October 27, 2021 - 12:15 pm
When the term “combine” is used in conversations about student athletes, my guess is most of us think of large gatherings where football or basketball players demonstrate their skills for coaches or scouts representing teams at the college or professional levels.
For bass fishing students, however, that stereotype is about to change.
On October 15, 80 high school anglers from 29 states took their place in the annals of combine history when they gathered at Wheeler Lake in Decatur, Alabama, for the inaugural Abu Garcia Bassmaster High School Combine. The three-day event gave the youthful anglers the opportunity to display their fishing skills for coaches representing 20 colleges that grant bass fishing scholarships.
Yes, you did read that correctly. Bass fishing scholarships are a thing.
“We truly believe this is a watershed moment for our sport, and who knows, it might be a watershed moment for one of you,” said Mark Kemper of Abu Garcia while welcoming combine athletes. “While the sport is fishing, we believe that it takes the same commitment, passion, drive for excellence to excel in fishing as it does in any other sport.”
While the drills at traditional combines highlight an athlete’s strength, power, speed, agility and position skills, the Bassmaster Combine focuses on skills needed by competitive anglers. In addition to time on the water, the anglers competed in three individual skills tests — casting distance, casting accuracy and knot tying. The athletes had a maximum of three minutes to complete each skill test using an Abu Garcia Veritas baitcasting rod and reel combo.
To evaluate their distance casting ability, the athletes performed three casts on a narrow grass field marked out to 100 yards. As the description implies, they received a score based on the length of their longest cast. To qualify for a score, the casting plug had to land within the course boundaries with the added challenge of 15 mile per hour winds.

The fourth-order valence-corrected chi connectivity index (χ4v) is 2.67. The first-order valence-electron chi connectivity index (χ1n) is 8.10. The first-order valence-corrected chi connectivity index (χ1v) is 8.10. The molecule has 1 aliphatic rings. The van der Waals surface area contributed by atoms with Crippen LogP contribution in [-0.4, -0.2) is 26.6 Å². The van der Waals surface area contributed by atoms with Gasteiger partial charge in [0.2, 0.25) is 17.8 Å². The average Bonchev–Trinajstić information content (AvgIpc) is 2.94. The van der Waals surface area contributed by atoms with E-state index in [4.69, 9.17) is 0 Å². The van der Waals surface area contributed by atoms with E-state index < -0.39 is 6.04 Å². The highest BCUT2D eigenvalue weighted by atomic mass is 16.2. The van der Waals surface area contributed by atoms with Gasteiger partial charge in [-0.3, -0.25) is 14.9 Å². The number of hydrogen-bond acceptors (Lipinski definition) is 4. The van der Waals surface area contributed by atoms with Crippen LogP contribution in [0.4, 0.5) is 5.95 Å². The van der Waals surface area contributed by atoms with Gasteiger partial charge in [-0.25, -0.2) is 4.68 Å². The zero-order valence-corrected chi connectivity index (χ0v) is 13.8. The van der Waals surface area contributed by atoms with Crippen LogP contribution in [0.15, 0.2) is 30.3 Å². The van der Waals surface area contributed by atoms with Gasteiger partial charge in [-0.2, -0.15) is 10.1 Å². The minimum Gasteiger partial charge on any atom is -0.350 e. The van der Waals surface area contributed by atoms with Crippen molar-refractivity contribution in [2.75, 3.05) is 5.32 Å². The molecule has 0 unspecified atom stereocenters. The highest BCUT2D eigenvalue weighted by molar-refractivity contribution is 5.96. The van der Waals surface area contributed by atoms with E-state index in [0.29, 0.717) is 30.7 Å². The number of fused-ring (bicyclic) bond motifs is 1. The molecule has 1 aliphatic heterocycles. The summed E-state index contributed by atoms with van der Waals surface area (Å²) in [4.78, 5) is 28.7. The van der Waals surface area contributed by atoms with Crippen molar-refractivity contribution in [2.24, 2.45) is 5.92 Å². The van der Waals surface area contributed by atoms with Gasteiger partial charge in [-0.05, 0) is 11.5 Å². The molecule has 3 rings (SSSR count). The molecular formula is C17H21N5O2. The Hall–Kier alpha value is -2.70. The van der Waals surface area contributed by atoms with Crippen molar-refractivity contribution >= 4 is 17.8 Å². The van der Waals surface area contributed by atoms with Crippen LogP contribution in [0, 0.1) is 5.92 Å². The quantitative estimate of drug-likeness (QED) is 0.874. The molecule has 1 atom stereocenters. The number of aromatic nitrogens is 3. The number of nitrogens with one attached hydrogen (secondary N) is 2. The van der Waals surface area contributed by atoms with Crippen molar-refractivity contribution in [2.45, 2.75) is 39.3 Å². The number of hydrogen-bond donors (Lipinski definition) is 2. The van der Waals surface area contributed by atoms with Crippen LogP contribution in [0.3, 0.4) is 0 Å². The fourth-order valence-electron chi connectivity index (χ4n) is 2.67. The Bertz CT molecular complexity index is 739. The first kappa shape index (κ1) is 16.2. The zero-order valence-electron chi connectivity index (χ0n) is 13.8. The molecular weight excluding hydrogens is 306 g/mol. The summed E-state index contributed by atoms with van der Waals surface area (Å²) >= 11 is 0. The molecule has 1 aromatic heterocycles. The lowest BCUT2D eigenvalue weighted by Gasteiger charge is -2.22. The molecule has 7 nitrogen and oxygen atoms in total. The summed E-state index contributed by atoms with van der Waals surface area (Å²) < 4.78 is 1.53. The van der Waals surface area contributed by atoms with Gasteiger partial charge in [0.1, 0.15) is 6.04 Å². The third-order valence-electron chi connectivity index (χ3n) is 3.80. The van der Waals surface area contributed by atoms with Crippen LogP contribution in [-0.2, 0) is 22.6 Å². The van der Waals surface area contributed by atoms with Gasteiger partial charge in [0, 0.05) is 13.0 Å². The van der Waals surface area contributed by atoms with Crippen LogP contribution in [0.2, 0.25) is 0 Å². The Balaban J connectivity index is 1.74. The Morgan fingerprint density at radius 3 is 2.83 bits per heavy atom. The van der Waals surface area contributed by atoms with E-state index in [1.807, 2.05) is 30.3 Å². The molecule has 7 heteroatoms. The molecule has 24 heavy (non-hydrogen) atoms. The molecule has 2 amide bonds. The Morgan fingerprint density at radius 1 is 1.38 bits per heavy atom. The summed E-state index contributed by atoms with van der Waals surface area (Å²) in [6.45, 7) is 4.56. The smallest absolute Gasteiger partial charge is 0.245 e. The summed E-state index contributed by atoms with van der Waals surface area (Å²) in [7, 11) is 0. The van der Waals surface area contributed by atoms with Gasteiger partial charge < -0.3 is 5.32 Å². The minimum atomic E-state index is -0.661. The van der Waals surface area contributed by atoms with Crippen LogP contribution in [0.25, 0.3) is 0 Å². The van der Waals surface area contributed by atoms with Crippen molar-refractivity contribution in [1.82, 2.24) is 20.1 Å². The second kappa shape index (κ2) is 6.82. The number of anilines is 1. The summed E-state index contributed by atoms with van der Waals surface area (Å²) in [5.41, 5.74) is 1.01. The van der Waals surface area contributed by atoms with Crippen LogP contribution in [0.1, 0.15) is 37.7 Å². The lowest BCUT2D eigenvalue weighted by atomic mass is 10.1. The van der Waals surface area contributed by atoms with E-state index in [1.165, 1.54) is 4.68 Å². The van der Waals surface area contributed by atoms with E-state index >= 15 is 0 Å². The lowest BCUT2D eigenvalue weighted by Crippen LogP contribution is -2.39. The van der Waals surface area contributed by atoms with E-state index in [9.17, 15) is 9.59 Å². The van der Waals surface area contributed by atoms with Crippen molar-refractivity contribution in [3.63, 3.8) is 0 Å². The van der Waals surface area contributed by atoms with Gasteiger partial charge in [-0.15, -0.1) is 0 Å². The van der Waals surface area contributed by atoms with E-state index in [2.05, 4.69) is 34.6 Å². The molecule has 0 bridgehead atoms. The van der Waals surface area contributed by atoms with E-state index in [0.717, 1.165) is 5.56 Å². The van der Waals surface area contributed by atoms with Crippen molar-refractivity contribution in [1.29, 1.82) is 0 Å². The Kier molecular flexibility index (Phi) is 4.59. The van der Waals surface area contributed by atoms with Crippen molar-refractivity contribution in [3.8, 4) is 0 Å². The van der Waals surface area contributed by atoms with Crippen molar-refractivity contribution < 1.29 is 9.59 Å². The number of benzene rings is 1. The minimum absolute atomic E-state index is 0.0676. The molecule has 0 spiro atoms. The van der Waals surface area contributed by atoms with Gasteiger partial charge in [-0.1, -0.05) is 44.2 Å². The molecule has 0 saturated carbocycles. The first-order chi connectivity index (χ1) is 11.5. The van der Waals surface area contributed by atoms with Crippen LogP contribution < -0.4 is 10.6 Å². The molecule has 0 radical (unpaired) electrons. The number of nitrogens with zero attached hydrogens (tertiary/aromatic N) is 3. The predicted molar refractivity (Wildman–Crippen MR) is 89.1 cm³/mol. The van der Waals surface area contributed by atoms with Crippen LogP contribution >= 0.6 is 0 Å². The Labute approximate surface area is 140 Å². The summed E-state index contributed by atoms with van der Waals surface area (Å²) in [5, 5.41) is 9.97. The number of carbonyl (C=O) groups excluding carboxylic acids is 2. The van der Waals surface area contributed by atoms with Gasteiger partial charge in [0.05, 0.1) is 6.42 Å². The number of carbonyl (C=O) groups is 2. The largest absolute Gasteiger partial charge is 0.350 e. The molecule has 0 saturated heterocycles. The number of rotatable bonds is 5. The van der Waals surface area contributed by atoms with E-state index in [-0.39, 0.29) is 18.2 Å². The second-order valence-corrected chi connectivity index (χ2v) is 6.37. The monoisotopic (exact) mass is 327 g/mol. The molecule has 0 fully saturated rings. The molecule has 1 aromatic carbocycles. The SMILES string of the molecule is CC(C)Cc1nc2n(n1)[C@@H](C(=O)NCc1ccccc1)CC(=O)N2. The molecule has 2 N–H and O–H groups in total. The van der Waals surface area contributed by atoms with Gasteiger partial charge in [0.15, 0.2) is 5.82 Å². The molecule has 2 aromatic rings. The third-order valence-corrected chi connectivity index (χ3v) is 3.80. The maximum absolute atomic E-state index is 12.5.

Following the first round of competition, Lane King of Harrison, Arkansas, and Levi Thibodaux of Thibodaux, Louisiana. faced each other in a tie-breaking cast off. King won the event with a 58-yard toss.
In the casting accuracy test, anglers were given the challenge of hitting 10 targets at varying distances from the bow of a bass boat. Then if they hit all the targets, they were scored on how quickly they did it within the three-minute maximum. Justin Frey of Landisburg, Pennsylvania., completed the challenge with a perfect score of 50 points in just 1 minute, 22 seconds.
Some people may raise an eyebrow at the thought of a knot-tying skills test, but only those who have never fished before. Anyone who has spent time on the water has lost at least one fish to a failed knot and possibly more.
Each competitor tied two knots of their choice. One to tie 12-pound fluorocarbon line to a hook and one to connect 10-pound braided line to a 12-pound fluorocarbon leader. Those knots were then tested for their break point using a tension testing machine. If a knot held, it received a perfect score of 25 points. If it failed, the knot was scored on the break point.
Kyle Smith of Richland, Michigan, tied both a Palomar and Alberto knot in 1 minute, 16 seconds, and each one held under tension, giving him a perfect score of 50 points and the victory.
In the end, Thibodaux was the overall winner with a total score of 153 points, edging out second-place finisher Jeremy Radford of Huntly, Virginia. by four points.
By the time the weekend was over, Thibodaux also signed with LSU-Shreveport where he will fish for coach Charles Thompson. Several other combine participants also signed to compete at the collegiate level during the event.
Freelance writer Doug Nielsen is a conservation educator for the Nevada Department of Wildlife. His “In the Outdoors” column is not affiliated with or endorsed by the NDOW. Any opinions he states in his column are his own. Find him on Facebook at @dougwritesoutdoors. He can be reached at firstname.lastname@example.org